I was coaching one of the national oil companies in the Middle East, offering mentorship to the director of their operational excellence program. He was frustrated because he had invested considerable funds building a team of sixty Lean Six Sigma Black Belts over a nine-month period, and they had not yet worked on—much less completed—any project nor had they realized any benefit to the company. Even worse, while these newly-minted Black Belts were sitting idle without the opportunity to use their new-found skillsets, some became frustrated themselves and left the company—taking the company’s investment with them.
Never mind the fact that a person should not be considered a Black Belt without completing at least one project and leading a few others—demonstrating their comprehension of the materials learned and command of applying these skills—I was left wondering why the company was investing in the training at all. In essence, the company was building inventory for which they had no requirement. One of the primary rules of Lean is to not build inventory unless its needed, shouldn’t this rule also apply to investing in building skillsets in people?
My coaching advice was twofold: Get the existing resources working on projects, and don’t invest in building any more resources unless you have projects for them to immediately work on. Ideally, they should work on these projects during training. I also suggested that there might be a disconnect within his organization, because it seemed those who would have a demand for the resources actually did not (or perhaps they did not actually buy into the program), even as the considerable supply of capable resources was being built. There is danger in “having a logistic in search of a strategy.”
What’s the best way to build organizational capacity and capability?
The first step is to make sure;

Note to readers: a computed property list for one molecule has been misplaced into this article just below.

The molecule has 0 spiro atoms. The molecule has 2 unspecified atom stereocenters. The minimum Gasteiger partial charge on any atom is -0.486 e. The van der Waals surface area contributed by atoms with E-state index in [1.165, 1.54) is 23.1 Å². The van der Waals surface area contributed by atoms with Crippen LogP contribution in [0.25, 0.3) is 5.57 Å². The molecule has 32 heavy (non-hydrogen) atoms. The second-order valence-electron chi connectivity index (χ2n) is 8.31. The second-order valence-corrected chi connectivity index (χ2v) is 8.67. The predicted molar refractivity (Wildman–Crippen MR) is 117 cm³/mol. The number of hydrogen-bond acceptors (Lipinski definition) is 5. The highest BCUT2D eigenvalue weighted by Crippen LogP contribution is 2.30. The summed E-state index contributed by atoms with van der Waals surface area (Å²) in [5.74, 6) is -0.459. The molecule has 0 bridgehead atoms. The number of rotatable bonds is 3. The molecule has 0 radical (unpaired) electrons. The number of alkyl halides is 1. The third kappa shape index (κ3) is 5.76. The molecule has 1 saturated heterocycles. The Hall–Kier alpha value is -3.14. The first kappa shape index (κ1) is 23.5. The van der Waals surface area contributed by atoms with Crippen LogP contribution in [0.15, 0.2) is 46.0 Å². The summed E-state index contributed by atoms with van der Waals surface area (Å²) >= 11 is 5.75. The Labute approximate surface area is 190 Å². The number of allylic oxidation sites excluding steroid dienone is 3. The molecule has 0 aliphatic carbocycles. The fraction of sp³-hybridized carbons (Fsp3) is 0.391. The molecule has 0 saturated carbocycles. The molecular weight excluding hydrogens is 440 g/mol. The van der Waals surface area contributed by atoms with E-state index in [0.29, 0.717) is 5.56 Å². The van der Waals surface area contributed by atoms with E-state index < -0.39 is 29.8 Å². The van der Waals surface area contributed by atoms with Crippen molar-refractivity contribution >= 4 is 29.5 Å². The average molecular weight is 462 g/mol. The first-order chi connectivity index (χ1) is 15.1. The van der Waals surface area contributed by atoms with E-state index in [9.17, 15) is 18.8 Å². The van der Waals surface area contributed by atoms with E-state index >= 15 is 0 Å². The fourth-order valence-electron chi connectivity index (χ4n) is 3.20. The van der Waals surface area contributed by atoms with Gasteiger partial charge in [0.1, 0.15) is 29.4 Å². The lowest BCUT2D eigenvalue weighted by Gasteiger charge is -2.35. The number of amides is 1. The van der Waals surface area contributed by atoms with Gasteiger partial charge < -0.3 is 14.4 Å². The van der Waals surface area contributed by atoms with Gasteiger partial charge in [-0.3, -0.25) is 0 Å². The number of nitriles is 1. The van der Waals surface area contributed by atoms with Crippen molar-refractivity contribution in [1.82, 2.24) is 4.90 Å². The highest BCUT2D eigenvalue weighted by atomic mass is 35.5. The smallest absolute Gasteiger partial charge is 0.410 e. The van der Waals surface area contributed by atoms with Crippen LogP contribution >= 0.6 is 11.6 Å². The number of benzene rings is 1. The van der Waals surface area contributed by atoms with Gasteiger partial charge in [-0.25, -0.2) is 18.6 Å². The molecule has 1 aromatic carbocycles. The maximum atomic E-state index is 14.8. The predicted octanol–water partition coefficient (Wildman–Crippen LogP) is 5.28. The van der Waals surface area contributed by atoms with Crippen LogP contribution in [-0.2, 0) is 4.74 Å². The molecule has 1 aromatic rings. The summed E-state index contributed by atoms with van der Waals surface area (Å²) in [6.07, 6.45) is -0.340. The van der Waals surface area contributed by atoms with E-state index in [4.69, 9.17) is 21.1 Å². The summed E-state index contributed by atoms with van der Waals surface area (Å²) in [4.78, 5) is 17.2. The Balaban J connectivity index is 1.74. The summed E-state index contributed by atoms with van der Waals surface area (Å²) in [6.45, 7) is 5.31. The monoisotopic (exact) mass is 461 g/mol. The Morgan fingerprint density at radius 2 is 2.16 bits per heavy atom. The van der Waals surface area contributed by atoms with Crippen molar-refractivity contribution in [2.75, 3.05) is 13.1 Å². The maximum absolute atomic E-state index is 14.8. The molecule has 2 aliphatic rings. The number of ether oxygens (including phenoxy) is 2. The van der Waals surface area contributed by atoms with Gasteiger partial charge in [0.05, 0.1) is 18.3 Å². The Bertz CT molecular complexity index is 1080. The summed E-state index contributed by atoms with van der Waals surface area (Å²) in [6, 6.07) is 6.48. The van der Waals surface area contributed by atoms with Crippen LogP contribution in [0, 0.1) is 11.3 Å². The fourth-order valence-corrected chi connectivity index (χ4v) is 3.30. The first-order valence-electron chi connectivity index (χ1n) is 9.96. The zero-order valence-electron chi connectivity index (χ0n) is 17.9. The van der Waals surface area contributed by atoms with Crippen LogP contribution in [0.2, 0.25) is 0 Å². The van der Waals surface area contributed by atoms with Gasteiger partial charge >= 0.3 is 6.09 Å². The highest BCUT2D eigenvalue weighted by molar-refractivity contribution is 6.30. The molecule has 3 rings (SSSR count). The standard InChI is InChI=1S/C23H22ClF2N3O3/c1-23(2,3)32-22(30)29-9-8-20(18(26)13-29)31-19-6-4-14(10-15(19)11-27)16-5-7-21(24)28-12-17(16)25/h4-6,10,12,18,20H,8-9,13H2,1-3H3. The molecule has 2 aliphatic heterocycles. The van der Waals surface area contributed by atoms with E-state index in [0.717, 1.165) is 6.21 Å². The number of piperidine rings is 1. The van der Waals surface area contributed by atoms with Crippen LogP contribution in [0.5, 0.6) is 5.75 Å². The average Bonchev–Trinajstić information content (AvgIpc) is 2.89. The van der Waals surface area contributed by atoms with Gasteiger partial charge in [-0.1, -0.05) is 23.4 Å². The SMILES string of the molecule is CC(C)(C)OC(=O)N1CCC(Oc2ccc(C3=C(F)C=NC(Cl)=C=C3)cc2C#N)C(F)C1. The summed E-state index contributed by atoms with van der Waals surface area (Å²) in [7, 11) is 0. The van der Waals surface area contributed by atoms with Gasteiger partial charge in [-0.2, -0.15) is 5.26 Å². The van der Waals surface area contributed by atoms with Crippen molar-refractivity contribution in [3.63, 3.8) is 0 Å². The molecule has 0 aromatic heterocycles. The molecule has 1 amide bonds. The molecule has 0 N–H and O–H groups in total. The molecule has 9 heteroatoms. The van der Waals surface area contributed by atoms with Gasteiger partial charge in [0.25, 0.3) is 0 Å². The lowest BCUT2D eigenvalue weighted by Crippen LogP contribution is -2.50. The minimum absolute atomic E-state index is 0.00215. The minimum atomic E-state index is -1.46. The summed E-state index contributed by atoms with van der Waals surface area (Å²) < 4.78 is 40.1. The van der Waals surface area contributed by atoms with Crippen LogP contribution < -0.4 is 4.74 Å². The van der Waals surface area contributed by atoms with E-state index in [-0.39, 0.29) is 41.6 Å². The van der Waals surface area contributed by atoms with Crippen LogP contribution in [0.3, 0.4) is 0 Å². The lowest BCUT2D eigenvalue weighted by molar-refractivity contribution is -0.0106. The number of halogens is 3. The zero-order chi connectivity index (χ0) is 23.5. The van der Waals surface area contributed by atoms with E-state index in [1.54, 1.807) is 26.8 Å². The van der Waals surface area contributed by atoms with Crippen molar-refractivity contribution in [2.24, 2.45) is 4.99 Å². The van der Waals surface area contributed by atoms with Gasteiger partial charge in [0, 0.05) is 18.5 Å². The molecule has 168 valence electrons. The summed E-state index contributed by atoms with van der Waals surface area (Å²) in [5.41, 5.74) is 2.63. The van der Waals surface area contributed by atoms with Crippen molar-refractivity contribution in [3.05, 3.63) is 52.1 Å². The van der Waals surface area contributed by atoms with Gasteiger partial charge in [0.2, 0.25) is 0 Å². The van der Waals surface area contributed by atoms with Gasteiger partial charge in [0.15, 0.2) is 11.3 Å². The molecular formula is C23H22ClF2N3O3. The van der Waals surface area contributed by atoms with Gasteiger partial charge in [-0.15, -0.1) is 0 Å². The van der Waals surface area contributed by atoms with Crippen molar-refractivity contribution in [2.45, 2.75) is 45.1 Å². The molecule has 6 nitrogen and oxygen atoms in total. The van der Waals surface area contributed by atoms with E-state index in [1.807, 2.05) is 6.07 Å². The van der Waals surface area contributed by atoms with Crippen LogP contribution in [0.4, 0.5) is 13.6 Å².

- your organization has a need for the skills in which you are about to invest and,
- has the desire to utilize the newly skilled resources once created and,
- the importance of these efforts is a strategic priority to the organization achieving its vision.
If all three of the above conditions are not met, stop. Re-assess the situation. You are proposing to invest in something that the company does not want badly enough—and only doom awaits.
Assuming all three of these conditions are met, what is the best way to design and deploy an education and training program that is efficient (highest value for lowest cost) and effective (benefits are near-term, and the knowledge transfer has a high retention rate which begets wisdom)?
The biggest challenge in building capacity and capability is avoiding “stall speed.”
As they say on Wall Street: “lose a day, lose a week; lose a week, lose a month; lose a month, lose a quarter; lose a quarter, lose a year.”
Traditional methods of training and education is for a cadre of trainees to go to some facility other than their normal place of work to receive the training and education. But there are nearly insurmountable challenges and inefficiencies in this approach which will jeopardize the effectiveness of the outcome and even the very success of the program. Some of the more significant risks are;
- Time; It takes a considerable amount of time to organize and deliver a class. First and foremost, is the challenge of coordinating the schedules of the trainees so that they can attend. The training and education compete with other activities and events both internal to the organization and personal to the trainees. You might be able to identify a cadre of trainees, but their combined first availability might be three months (or more) away.
- Work/Trainee balance; Related to time and scheduling is the conflict between the trainee fulfilling the primary responsibilities of their job to the company and being trained. When push comes to shove, the trainee performing their primary responsibilities will come first over training. This means the trainee will often be forced to forego the scheduled training in favor or work.